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Is There Room in Skiing for the Crowded Restaurant Principle?

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Skiers love short lift-lines. Right? But could the message long lines send (a popular resort) overpower the negatives of waiting for chairs? I’ve thought about this question often and finally a marketing example came up in the ski industry to start the conversation. The image at the top is from Chicopee’s new Facebook cover photo.

When I released my collection of 30 resort cover photos a couple weeks ago, I got two interesting responses:

  • You’ve got to wonder what Chicopee is trying to market with that pic of a crowded lift.
  • Strange move. Last thing I would show is a long line at a fixed grip chair.

It got me thinking about something I’ve read many times before: the crowded restaurant principle.

Herd Behavior
So, maybe my label isn’t the technical term for the actual concept, but the idea is this:

If you see two restaurants that sit right across the street from each other. All things equal, people tend to choose the one that has more cars in the front because the cars are a sign of social proof that the food is so good people flock to eat there.

Here’s the thing. To me, Chicopee has never painted a mental picture of a popular resort. That is, until two weeks ago when their cover photo showed huge crowds waiting in a lift line. Instead of being a no-name resort, Chicopee now has a new label net to it in my brain: “popular”.

It Already Exists
In fact, this principle is already in use at least once a year at a handful of resorts: opening day. Take a gander at Day 5 of Whistler/Blackcomb’s EMBEDDED series last year. What is the opening shot of day 5? A huge lift line:

The whole thing is about how many people were waiting in line and how stoked they were to ski.

Solitude vs. Brighton?
I’m guessing a good number of skiers haven’t yet bought a ticket to a specific resort when they board the bus that takes them up Big Cottonwood Canyon in Utah. On a powder day, the bus is packed, but only a few people get off at Solitude while the majority (i’d say upwards of 80-85% at times) continue on to Brighton. It’s clear: less people at Solitude means more fresh tracks and when it comes to terrain, while I love Millicent a Brighton, Honeycomb Canyon at Solitude is no slouch.

It’s almost like it’s uncool to go to Solitude because no one else is skiing there and the herd is continuing on to Brighton. Next time you’re in Utah, jump on the bus and you’ll see what I mean.

Further Application?
is there a way to actually use lift lines to your advantage? I don’t know. Regular lift lines aren’t something I’d want to highlight, but the occasional crowd queuing up for chairs just might have some hidden marketing potential.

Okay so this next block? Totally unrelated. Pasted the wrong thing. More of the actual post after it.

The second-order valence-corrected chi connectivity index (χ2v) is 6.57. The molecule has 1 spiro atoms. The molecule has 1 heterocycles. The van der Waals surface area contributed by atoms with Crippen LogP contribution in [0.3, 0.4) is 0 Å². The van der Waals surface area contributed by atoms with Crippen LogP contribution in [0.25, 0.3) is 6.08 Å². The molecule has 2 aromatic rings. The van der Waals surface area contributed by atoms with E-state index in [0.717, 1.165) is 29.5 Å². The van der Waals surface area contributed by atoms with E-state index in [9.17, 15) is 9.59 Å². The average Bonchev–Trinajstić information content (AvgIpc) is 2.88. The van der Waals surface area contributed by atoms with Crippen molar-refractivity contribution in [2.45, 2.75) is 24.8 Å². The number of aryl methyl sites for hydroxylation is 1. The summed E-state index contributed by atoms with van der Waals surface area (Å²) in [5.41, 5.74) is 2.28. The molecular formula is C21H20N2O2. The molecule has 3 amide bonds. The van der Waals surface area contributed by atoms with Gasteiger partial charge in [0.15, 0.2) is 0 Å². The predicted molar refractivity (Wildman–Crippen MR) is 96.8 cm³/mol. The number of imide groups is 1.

What do you think?

  • Catch for restaurants vs. mountains is that even if the restaurant looks busy (and therefore a 'popular' place to be because it's 'good') generally it's safe to assume they have enough food, even if you wait. On a pow day it's never safe to assume that even if you wait in line for an hour you'll still get 'fed'. That is… unless you like bombed out, beat-down and hagged out tram laps after 11am. People don't race to the front of a restaurant line because they know there isn't enough of the best food to go around (you hope that the restaurant order enough food for popular entres), rather every pow fiend in a 15 mile radius will get up at 4am because they know that the best 'food' is in limited quantity, and even if there's plenty to go around the quality of that 'food' degrades quickly over a single day. Bottom line: the restaurant can order more food for the popular dishes tomorrow and you can come back tomorrow, the mountains have a bit of a tougher time just ordering up another 20-incher the next day. I'll keep looking for the shorter lines ;)

    • Interesting take, Austin and I bet there are many, many skiers in your same boat (I'm one of them), but even with long lines, skiers still choose busy resorts of less-busy alternatives. It's likely all not a matter of this principle, but interesting to think about. Thanks for the feedback!

  • Powdermonk

    Love me some Brighton. Truth is. The Solitude choice, may be for a certain guest style. Brighton markets "cool." How long does being cool in life, really matter in the end? Start young & kinda' dumb. Grow into a mountain descent strategist. Cool & mountain smart. IT's all part of the cycle. As our good friend Steve Romeo, stated consistently. "Live to Ski," or ride:) We all grow into the resort approach, at our own pace.

    "In Turns We Trust"

  • propDAVE

    I think there is something to what Gregg is auguring into here, but my take-away is that its a fine line. Seems Whistler tapped it just right and applied the right medium to articulate the message – and they know this is only for a very select audience – the hardcore powderhounds. Whistler is a hard-care mountain so even the average customers identify with that audience (even if they're out of that league).

    I don't know Chicopee but I have to wonder whether their choice was strategic or random.

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